IMPORTANT HEALTH WARNING: Cycling is addictive!
Regular exercise stimulates the pleasure centres of the brain. The more you do it, the more you'll want to do it!
External site with impartial advice about cycling and buying a bike;
what to wear, conspicuity, carrying things, etc.
Keep your cycle in a safe condition. If you've not ridden your bike for a while, get it out of the garage and try it on some quiet streets. If there is anything wrong that you don't know how to fix yourself, take it along to a local bike shop. Most bike shops will check your bike over and service it for relatively little money.
- Re-adjust or replace brake blocks when they start to loose effectiveness. DON'T FORGET cycle brakes are much less effective in the wet, especially on bikes with steel rims.
- Keep well inflated, buy a gauge to check that you are actually achieving the tyres stated inflation pressure. You will use less effort when cycling and get less punctures this way.
- Investigate any unusual noise it could be indicating something needing repair, or worse, something loose that could get caught in a wheel.
It is very important to be seen by other road users, especially at dusk and at night. Wearing specialist cycling clothing that is fluorescent (for day use) or has reflective parts (for night time) will get the attention of other road users and aid visibility. Reflectors on pedals, wheels, etc. help visibility at night, but most importantly get some lights (See below). A bell is useful on the Milton Keynes Redway system or on any cyclepath system when approaching blind junctions and for letting pedestrians know of your presence.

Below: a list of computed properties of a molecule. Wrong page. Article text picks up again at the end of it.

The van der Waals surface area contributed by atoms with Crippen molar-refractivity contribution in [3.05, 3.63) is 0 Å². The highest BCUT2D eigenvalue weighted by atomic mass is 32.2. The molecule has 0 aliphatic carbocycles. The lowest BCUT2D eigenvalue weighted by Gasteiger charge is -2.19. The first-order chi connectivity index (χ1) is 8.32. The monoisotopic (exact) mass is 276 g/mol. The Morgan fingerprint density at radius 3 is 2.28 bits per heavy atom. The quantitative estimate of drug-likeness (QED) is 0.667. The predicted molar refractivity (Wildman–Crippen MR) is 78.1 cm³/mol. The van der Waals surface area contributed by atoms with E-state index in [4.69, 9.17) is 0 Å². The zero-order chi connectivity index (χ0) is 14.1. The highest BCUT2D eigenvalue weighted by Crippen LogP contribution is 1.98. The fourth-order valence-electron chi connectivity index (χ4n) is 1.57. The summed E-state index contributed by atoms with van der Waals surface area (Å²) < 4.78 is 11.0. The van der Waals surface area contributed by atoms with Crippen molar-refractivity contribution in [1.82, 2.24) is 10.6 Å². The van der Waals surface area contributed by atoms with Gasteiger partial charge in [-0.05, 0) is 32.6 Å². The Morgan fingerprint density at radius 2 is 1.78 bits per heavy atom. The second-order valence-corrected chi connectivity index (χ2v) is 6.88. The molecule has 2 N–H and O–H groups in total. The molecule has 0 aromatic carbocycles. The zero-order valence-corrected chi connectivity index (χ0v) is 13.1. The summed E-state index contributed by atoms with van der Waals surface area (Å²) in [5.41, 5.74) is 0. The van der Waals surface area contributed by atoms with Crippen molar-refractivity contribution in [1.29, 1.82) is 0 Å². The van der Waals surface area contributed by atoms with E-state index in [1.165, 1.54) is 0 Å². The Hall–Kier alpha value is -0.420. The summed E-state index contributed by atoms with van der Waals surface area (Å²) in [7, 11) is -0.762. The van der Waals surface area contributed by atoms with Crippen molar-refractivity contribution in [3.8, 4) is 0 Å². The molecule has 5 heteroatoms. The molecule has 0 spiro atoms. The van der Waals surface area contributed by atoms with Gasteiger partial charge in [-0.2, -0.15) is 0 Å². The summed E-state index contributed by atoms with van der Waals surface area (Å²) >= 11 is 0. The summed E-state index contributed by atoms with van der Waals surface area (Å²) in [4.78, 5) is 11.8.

Lots of people commute in ordinary outdoor clothing but once you have caught the cycling bug there is clothing available that will make commuting more comfortable in all weather conditions.
Despite this country's reputation for wet weather the occasions you will get wet at commuting times is relatively small. Lightweight rain tops and trousers can be purchased from most cycle and outdoor shops, just remember for bike use there is the need for a different 'cut' to give a better fit when riding, i.e. a longer top and sleeves to the jacket are needed, and a tighter fit on the trouser legs so they don't flap and get caught in the chain.
For cold conditions various thermal jackets are available, these need to be windproof and easily vented, as if the temperature improves you will get very hot! Tracksuit bottoms are generally OK for normal riding conditions, but for cold mornings specialist bottoms made out of 'Roubaix' type material will give that extra warmth.